Sunday, March 6, 2011

Marriage and Family Lifestyle in the USA

The family remains central to US society, and more than half of unmarried adults between the ages of 18 and 24 still live with their parents. Even so, the American family has changed considerably in recent decades. Today only about one-quarter of all households consist of a traditional nuclear family, and more than half of all households have no children. One out of every four children is born out of wedlock, and there has been a large increase in the number of single-parent families.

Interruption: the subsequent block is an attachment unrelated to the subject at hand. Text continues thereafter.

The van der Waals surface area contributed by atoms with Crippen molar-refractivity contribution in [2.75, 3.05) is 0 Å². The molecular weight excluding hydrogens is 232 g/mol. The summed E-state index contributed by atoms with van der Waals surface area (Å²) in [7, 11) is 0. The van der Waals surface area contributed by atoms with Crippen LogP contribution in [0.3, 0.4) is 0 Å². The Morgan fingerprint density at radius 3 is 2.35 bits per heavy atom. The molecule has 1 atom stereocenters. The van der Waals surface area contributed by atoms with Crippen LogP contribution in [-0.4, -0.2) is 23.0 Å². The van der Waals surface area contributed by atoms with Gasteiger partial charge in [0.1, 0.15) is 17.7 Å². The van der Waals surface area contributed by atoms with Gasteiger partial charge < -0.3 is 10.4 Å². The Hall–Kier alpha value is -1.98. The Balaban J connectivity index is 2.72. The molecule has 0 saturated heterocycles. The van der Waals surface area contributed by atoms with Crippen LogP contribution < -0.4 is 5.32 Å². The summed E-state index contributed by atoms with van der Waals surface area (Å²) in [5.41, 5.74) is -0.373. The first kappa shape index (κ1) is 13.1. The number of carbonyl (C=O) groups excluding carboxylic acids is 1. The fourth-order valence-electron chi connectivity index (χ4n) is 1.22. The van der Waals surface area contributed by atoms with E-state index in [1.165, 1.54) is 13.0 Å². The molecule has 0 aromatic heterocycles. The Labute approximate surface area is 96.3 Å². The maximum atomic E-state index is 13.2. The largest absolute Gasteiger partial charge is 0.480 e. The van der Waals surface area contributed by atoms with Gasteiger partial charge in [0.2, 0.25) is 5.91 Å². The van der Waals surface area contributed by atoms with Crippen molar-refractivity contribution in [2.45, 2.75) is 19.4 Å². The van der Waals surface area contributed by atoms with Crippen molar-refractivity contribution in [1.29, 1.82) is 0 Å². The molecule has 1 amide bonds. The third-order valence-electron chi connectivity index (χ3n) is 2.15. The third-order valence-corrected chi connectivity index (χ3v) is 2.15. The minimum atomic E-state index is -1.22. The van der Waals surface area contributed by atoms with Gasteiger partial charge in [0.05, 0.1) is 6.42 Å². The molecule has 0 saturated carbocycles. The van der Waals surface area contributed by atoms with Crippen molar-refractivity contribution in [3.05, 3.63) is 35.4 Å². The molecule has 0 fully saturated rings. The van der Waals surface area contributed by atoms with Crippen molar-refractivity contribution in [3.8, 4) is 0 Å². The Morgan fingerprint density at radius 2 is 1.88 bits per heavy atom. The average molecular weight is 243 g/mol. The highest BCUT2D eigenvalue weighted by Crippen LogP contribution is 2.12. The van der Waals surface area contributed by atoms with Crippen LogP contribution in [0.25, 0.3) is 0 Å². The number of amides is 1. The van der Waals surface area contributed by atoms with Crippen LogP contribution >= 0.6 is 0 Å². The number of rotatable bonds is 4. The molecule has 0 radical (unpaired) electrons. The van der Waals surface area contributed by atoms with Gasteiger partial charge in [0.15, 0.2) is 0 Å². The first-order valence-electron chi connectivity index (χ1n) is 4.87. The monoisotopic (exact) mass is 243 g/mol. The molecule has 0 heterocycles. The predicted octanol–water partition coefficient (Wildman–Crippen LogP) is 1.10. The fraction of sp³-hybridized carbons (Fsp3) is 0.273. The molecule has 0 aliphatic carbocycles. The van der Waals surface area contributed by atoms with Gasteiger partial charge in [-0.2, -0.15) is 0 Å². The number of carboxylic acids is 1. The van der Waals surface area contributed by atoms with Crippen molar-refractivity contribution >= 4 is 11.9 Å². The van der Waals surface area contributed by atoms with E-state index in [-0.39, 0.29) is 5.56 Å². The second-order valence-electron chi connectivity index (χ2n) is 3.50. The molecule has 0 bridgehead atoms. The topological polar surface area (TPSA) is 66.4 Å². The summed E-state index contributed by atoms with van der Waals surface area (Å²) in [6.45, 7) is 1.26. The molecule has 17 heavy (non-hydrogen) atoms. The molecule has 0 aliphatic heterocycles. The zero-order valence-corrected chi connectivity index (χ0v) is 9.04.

Almost 45.9 per cent (1996) of all working Americans are women. In many households where both the husband and wife work outside the home, men are expected to share household duties. Men have also been playing an increasing role in raising their children. With both parents working, the use of, and need for, day care facilities are increasing; this is especially true for single-parent families. Among the growing proportion of the elderly population, many prefer to live in their own homes and maintain their independence. Those who cannot care for themselves may live in retirement communities or other institutions, or with their adult children. However, extended families are not common in the US. The US family is more mobile than in many other societies. It is common to move from one region of the country to another for education, employment, or simply a change of climate and scenery. Some people may move 15 times or more during a lifetime. Although many couples choose to live together before, or instead of, marriage, the marriage rate is one of the highest in western societies-but the divorce rate is also the world's highest. Weddings vary in style according to religion, region, ethnic origins, and wealth. Both religious and secular people may be legally authorized to perform weddings. The average age for marriage is 26 for men and 24 for women.

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